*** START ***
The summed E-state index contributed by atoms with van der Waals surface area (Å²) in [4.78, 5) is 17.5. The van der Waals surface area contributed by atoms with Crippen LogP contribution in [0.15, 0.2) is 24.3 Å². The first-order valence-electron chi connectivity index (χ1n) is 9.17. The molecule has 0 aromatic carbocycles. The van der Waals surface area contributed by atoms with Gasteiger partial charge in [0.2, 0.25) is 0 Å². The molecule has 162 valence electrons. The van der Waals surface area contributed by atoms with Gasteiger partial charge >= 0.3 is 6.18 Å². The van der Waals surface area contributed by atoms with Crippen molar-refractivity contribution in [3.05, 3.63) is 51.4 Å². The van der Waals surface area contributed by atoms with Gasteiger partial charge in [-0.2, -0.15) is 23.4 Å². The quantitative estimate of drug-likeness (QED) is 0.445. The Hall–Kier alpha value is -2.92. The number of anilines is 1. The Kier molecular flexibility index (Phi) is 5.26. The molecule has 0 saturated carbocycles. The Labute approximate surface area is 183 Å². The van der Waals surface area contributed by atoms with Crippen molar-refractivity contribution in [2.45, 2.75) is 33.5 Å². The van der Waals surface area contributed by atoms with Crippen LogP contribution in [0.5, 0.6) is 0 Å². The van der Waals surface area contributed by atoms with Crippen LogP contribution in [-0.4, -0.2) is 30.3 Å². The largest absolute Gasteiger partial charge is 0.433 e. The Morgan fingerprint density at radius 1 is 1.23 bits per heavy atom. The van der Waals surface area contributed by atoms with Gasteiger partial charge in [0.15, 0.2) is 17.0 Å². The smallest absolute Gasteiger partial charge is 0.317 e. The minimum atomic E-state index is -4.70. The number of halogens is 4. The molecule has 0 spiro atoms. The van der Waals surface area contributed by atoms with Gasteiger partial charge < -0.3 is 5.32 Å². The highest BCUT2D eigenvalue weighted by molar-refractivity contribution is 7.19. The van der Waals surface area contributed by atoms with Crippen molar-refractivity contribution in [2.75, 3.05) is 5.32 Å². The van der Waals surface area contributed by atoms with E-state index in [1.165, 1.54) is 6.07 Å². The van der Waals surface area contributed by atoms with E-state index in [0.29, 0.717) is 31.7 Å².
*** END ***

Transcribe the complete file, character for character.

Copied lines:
The summed E-state index contributed by atoms with van der Waals surface area (Å²) in [4.78, 5) is 17.5. The van der Waals surface area contributed by atoms with Crippen LogP contribution in [0.15, 0.2) is 24.3 Å². The first-order valence-electron chi connectivity index (χ1n) is 9.17. The molecule has 0 aromatic carbocycles. The van der Waals surface area contributed by atoms with Gasteiger partial charge in [0.2, 0.25) is 0 Å². The molecule has 162 valence electrons. The van der Waals surface area contributed by atoms with Gasteiger partial charge >= 0.3 is 6.18 Å². The van der Waals surface area contributed by atoms with Crippen molar-refractivity contribution in [3.05, 3.63) is 51.4 Å². The van der Waals surface area contributed by atoms with Gasteiger partial charge in [-0.2, -0.15) is 23.4 Å². The quantitative estimate of drug-likeness (QED) is 0.445. The Hall–Kier alpha value is -2.92. The number of anilines is 1. The Kier molecular flexibility index (Phi) is 5.26. The molecule has 0 saturated carbocycles. The Labute approximate surface area is 183 Å². The van der Waals surface area contributed by atoms with Crippen molar-refractivity contribution in [2.45, 2.75) is 33.5 Å². The van der Waals surface area contributed by atoms with Crippen LogP contribution in [0.5, 0.6) is 0 Å². The van der Waals surface area contributed by atoms with Crippen LogP contribution in [-0.4, -0.2) is 30.3 Å². The largest absolute Gasteiger partial charge is 0.433 e. The Morgan fingerprint density at radius 1 is 1.23 bits per heavy atom. The van der Waals surface area contributed by atoms with Gasteiger partial charge in [0.15, 0.2) is 17.0 Å². The smallest absolute Gasteiger partial charge is 0.317 e. The minimum atomic E-state index is -4.70. The number of halogens is 4. The molecule has 0 spiro atoms. The van der Waals surface area contributed by atoms with Gasteiger partial charge < -0.3 is 5.32 Å². The highest BCUT2D eigenvalue weighted by molar-refractivity contribution is 7.19. The van der Waals surface area contributed by atoms with Crippen molar-refractivity contribution in [2.75, 3.05) is 5.32 Å². The van der Waals surface area contributed by atoms with E-state index in [1.165, 1.54) is 6.07 Å². The van der Waals surface area contributed by atoms with E-state index in [0.29, 0.717) is 31.7 Å².